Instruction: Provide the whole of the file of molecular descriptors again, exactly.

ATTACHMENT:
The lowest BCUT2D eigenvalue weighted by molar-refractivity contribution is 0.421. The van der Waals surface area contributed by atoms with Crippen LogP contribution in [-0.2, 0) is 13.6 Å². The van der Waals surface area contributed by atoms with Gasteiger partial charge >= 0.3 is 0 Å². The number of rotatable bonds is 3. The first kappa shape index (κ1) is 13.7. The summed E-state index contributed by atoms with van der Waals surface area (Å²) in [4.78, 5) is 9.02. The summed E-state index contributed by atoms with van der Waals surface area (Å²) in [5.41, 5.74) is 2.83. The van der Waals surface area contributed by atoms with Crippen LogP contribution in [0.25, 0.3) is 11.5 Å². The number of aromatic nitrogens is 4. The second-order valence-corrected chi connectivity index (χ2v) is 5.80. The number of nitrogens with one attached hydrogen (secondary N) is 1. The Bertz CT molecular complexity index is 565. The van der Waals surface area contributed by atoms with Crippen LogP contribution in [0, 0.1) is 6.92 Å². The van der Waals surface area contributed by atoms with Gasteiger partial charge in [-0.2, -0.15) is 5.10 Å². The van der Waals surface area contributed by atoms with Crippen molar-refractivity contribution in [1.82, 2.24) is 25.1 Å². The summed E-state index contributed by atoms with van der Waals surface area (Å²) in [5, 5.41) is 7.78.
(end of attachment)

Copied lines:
The lowest BCUT2D eigenvalue weighted by molar-refractivity contribution is 0.421. The van der Waals surface area contributed by atoms with Crippen LogP contribution in [-0.2, 0) is 13.6 Å². The van der Waals surface area contributed by atoms with Gasteiger partial charge >= 0.3 is 0 Å². The number of rotatable bonds is 3. The first kappa shape index (κ1) is 13.7. The summed E-state index contributed by atoms with van der Waals surface area (Å²) in [4.78, 5) is 9.02. The summed E-state index contributed by atoms with van der Waals surface area (Å²) in [5.41, 5.74) is 2.83. The van der Waals surface area contributed by atoms with Crippen LogP contribution in [0.25, 0.3) is 11.5 Å². The number of aromatic nitrogens is 4. The second-order valence-corrected chi connectivity index (χ2v) is 5.80. The number of nitrogens with one attached hydrogen (secondary N) is 1. The Bertz CT molecular complexity index is 565. The van der Waals surface area contributed by atoms with Crippen LogP contribution in [0, 0.1) is 6.92 Å². The van der Waals surface area contributed by atoms with Gasteiger partial charge in [-0.2, -0.15) is 5.10 Å². The van der Waals surface area contributed by atoms with Crippen molar-refractivity contribution in [1.82, 2.24) is 25.1 Å². The summed E-state index contributed by atoms with van der Waals surface area (Å²) in [5, 5.41) is 7.78.